of Forgive the Moon
and The Opposite Shore
Author of Gadji
and Writing the Book of Ester
Louise Domaratius is an American novelist living
in France, where she has had a long-term career as a lycée teacher.
Her first novel, Gadji, was published by Quality Words in
Print (June 2002). Her second novel, Writing the Book of Ester,
will be published in the fall.
Maryanne Stahl, who
describes herself as "living on a lake with her dog, cats, ducks,
humans and other wild creatures" had Forgive the Moon published
in June 2002 by New American Library. Maryanne's second novel, The
Opposite Shore, is due for publication in August 2003.
For years she has attended the Seaside Writers Conference conducted
by FIU (Florida International University) and you'll often see her
Writing the Book of Ester, available in the fall of this year:
number of people and incidents fired my imagination, among them:
l'affaire Gabrielle Russier (this young Frenchwoman's ill-starred
liaison with her student added to the upheavals of the late sixties);
the dark-complected foreigner shoved into the Seine in Paris a few
years ago by right-wing extremists; student riots in Iran protesting
against the excesses of a fundamentalist regime. Undue social pressure,
fear of difference, repression: all these factors of tension were
the basis of a plot that found its coherence thanks to the Old Testament
story of Esther.
As ancient as civilization, such conflictive elements have new and
frightening ways of expressing themselves in our time: the threat
of terrorist attacks, the powder-keg situation in the Middle East,
the closing of ranks against foreigners everywhere in Western society.
Yet, in Writing the Book of Ester, you will find neither treatise
nor diatribe, but a very human story of love across age and cultural
~ Louise Domaratius.
comments on her new novel, The Opposite Shore,available this
the first book was done, my editor needed an outline and a couple
of chapters for the second book, and that's when I decided to 'steal'
some of the structure and themes of Shakespeare's
Instead of brother betraying brother over a dukedom,
in my novel,
The Opposite Shore,
sister betrays sister over a husband.
I've taken a lot of liberties and the novel doesn't really resemble
The Tempest much, but the play is in my mind as a kind of template."
~ Maryanne Stahl
When and why did the ideas start to flow?
For Maryanne it had to be a snap decision:
"When my publishers expressed interest in Forgive the
Moon, they offered a two-book deal and wanted to know if I
had a second novel. I'd been working on a couple of ideas that
my agent had nixed. So I had to come up with something in half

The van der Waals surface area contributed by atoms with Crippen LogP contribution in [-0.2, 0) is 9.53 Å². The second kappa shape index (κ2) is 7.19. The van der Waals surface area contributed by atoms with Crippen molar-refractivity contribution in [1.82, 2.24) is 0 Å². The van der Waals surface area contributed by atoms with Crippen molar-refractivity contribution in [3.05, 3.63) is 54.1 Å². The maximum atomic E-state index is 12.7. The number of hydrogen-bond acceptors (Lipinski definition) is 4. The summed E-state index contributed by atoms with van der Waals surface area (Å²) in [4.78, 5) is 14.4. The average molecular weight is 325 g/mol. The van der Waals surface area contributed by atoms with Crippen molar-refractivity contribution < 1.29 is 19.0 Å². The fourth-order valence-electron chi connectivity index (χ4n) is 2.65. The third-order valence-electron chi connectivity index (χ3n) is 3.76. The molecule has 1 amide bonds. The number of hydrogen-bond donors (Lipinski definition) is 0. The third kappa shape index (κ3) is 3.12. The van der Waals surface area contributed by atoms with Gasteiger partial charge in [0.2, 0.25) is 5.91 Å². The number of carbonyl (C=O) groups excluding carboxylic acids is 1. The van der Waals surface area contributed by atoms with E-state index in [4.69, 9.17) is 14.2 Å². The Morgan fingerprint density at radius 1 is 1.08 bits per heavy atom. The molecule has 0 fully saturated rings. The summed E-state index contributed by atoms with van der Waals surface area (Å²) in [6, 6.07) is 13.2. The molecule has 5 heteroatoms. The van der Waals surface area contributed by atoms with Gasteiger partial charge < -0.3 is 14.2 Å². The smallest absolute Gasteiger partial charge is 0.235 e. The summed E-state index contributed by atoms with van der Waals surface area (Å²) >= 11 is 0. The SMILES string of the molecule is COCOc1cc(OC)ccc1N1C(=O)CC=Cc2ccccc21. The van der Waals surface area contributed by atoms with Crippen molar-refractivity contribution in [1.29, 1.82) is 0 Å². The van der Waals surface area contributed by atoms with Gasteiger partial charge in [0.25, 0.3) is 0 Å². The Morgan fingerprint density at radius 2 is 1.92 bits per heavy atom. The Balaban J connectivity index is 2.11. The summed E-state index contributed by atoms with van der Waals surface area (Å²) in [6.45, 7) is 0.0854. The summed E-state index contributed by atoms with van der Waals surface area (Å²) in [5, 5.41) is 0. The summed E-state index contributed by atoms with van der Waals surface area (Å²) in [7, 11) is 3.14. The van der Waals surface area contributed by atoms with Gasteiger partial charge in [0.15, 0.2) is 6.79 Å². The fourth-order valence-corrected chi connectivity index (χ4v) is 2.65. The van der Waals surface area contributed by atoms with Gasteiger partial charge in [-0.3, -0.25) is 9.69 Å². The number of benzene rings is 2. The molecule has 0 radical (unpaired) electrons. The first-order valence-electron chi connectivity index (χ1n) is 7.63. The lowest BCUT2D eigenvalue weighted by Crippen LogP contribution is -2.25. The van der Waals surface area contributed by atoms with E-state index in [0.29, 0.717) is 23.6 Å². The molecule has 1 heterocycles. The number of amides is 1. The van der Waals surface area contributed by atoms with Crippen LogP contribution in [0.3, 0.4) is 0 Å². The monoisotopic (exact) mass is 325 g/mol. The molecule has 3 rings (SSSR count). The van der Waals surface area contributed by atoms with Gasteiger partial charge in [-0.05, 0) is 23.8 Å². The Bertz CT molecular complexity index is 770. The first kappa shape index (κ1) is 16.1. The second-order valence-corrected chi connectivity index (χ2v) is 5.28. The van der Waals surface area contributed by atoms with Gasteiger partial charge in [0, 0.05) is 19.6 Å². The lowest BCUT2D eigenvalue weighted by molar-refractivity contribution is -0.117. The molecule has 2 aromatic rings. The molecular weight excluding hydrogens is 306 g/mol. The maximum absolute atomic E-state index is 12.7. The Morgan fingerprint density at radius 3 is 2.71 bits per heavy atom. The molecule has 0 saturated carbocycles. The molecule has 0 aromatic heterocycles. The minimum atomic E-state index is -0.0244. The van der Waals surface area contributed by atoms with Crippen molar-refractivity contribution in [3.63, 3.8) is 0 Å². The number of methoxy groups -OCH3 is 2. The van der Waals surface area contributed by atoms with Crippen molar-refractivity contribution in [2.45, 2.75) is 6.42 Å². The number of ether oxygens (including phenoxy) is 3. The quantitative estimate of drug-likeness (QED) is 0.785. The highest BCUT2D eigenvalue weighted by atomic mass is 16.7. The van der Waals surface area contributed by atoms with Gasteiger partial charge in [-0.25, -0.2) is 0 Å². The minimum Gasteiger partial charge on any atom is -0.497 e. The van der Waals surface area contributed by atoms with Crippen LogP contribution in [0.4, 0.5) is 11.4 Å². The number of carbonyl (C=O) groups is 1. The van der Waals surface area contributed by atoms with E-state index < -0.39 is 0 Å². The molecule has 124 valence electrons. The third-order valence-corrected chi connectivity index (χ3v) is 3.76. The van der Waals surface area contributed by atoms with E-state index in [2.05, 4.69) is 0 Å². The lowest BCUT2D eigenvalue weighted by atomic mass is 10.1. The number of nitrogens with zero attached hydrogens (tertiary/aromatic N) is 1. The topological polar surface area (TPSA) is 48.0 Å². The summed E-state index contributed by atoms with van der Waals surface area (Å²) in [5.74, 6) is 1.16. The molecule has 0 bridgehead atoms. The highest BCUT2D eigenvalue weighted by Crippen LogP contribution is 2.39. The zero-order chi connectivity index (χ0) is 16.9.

an hour! I knew I wanted to set a story on Shelter Island, and
I dreamed up some plot and characters, which the publisher accepted,
but I knew, as did the publisher, that I'd make changes."
Louise, on the other hand, was able to take more time:
"When I embarked on my first novel, I didn't have the second
in mind, but shortly after the first was finished, inspiration started
hatching for the next. I had quite a few ideas to start with: thoughts
on theme, events, and characters. It was like putting together a
tapestry with different textures and colors of yarn that I knew
I'd want to weave together. But the outcome or final design was
not really clear in my mind when I sat down at my loom to work.
My publishers did not ask about my second novel, although my contract
gave them 'first right of refusal' on it so I asked them when they
would be disposed to consider it."
What about being confined to a genre?
Once an author's first novel has appeared there is a tendency for
publishers and readers to want to pigeonhole the writer as belonging
to a particular genre or style. If this were true it might be restricting
or maybe reassuring, according to how the writer saw her work developing.
Louise, the novel is just one aspect of her work and she
doesn't feel constricted in any way:
"I'm not sure I'll always be working on novels. I've tried
writing a play and found it interesting. If I can get enough short
stories together, I would like to make a collection, although
these appeal less to the public than novels, in general, and I
believe publishers are less inclined to take them. At any rate,
if I stay mainly with the novel, I expect to try structural variations,
but nothing particularly experimental."
did feel that publishers like to be able to typecast their writers
and implies that to change direction might require a change of
"Publishers love you to stay in the same niche; it's very difficult
to break out of that. Some writers do it with pseudonyms! I think,
though, that I write the way I write and publishers may label
it women's fiction or literary fiction or mainstream fiction or